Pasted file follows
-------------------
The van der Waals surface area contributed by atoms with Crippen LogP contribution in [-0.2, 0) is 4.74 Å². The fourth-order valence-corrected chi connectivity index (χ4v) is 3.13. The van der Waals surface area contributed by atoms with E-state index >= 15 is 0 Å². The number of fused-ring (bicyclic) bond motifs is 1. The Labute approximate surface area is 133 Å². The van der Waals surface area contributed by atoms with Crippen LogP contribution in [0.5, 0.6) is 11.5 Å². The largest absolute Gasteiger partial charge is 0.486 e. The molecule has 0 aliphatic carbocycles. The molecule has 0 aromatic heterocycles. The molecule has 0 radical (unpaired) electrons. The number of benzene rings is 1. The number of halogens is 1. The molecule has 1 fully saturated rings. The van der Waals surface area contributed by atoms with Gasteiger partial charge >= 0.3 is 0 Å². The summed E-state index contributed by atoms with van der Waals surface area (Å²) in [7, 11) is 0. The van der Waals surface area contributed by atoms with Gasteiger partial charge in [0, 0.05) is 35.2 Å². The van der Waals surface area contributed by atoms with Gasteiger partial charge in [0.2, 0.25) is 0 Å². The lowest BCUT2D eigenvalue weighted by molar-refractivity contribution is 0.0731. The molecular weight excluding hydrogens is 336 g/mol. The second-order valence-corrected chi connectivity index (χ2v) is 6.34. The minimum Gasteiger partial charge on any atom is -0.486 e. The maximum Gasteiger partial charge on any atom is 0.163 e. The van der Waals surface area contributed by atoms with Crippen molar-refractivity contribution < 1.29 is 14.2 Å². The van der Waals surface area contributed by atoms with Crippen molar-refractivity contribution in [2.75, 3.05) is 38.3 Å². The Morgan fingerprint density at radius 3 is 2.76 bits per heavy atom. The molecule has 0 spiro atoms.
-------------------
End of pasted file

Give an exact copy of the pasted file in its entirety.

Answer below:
The van der Waals surface area contributed by atoms with Crippen LogP contribution in [-0.2, 0) is 4.74 Å². The fourth-order valence-corrected chi connectivity index (χ4v) is 3.13. The van der Waals surface area contributed by atoms with E-state index >= 15 is 0 Å². The number of fused-ring (bicyclic) bond motifs is 1. The Labute approximate surface area is 133 Å². The van der Waals surface area contributed by atoms with Crippen LogP contribution in [0.5, 0.6) is 11.5 Å². The largest absolute Gasteiger partial charge is 0.486 e. The molecule has 0 aliphatic carbocycles. The molecule has 0 aromatic heterocycles. The molecule has 0 radical (unpaired) electrons. The number of benzene rings is 1. The number of halogens is 1. The molecule has 1 fully saturated rings. The van der Waals surface area contributed by atoms with Gasteiger partial charge >= 0.3 is 0 Å². The summed E-state index contributed by atoms with van der Waals surface area (Å²) in [7, 11) is 0. The van der Waals surface area contributed by atoms with Gasteiger partial charge in [0, 0.05) is 35.2 Å². The van der Waals surface area contributed by atoms with Gasteiger partial charge in [0.2, 0.25) is 0 Å². The lowest BCUT2D eigenvalue weighted by molar-refractivity contribution is 0.0731. The molecular weight excluding hydrogens is 336 g/mol. The second-order valence-corrected chi connectivity index (χ2v) is 6.34. The minimum Gasteiger partial charge on any atom is -0.486 e. The maximum Gasteiger partial charge on any atom is 0.163 e. The van der Waals surface area contributed by atoms with Crippen molar-refractivity contribution < 1.29 is 14.2 Å². The van der Waals surface area contributed by atoms with Crippen molar-refractivity contribution in [2.75, 3.05) is 38.3 Å². The Morgan fingerprint density at radius 3 is 2.76 bits per heavy atom. The molecule has 0 spiro atoms.